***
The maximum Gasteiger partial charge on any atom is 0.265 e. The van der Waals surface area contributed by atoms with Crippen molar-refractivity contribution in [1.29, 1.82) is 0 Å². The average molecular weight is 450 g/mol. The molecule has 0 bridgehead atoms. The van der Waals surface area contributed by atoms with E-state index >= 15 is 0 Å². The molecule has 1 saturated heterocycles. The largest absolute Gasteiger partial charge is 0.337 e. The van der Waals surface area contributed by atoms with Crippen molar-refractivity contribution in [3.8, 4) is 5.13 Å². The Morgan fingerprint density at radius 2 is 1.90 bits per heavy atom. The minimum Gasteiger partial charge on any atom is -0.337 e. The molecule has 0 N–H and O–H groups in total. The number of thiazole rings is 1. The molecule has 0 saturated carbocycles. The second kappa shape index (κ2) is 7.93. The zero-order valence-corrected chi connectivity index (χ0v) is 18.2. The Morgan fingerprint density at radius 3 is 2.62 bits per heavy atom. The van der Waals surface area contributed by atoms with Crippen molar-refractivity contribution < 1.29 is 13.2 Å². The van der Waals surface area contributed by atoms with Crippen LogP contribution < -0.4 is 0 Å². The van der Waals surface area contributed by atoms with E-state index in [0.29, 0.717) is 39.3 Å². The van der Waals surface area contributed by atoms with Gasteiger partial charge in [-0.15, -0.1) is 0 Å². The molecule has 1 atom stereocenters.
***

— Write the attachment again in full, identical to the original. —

The maximum Gasteiger partial charge on any atom is 0.265 e. The van der Waals surface area contributed by atoms with Crippen molar-refractivity contribution in [1.29, 1.82) is 0 Å². The average molecular weight is 450 g/mol. The molecule has 0 bridgehead atoms. The van der Waals surface area contributed by atoms with E-state index >= 15 is 0 Å². The molecule has 1 saturated heterocycles. The largest absolute Gasteiger partial charge is 0.337 e. The van der Waals surface area contributed by atoms with Crippen molar-refractivity contribution in [3.8, 4) is 5.13 Å². The Morgan fingerprint density at radius 2 is 1.90 bits per heavy atom. The minimum Gasteiger partial charge on any atom is -0.337 e. The molecule has 0 N–H and O–H groups in total. The number of thiazole rings is 1. The molecule has 0 saturated carbocycles. The second kappa shape index (κ2) is 7.93. The zero-order valence-corrected chi connectivity index (χ0v) is 18.2. The Morgan fingerprint density at radius 3 is 2.62 bits per heavy atom. The van der Waals surface area contributed by atoms with Crippen molar-refractivity contribution < 1.29 is 13.2 Å². The van der Waals surface area contributed by atoms with Crippen LogP contribution < -0.4 is 0 Å². The van der Waals surface area contributed by atoms with E-state index in [0.29, 0.717) is 39.3 Å². The van der Waals surface area contributed by atoms with Gasteiger partial charge in [-0.15, -0.1) is 0 Å². The molecule has 1 atom stereocenters.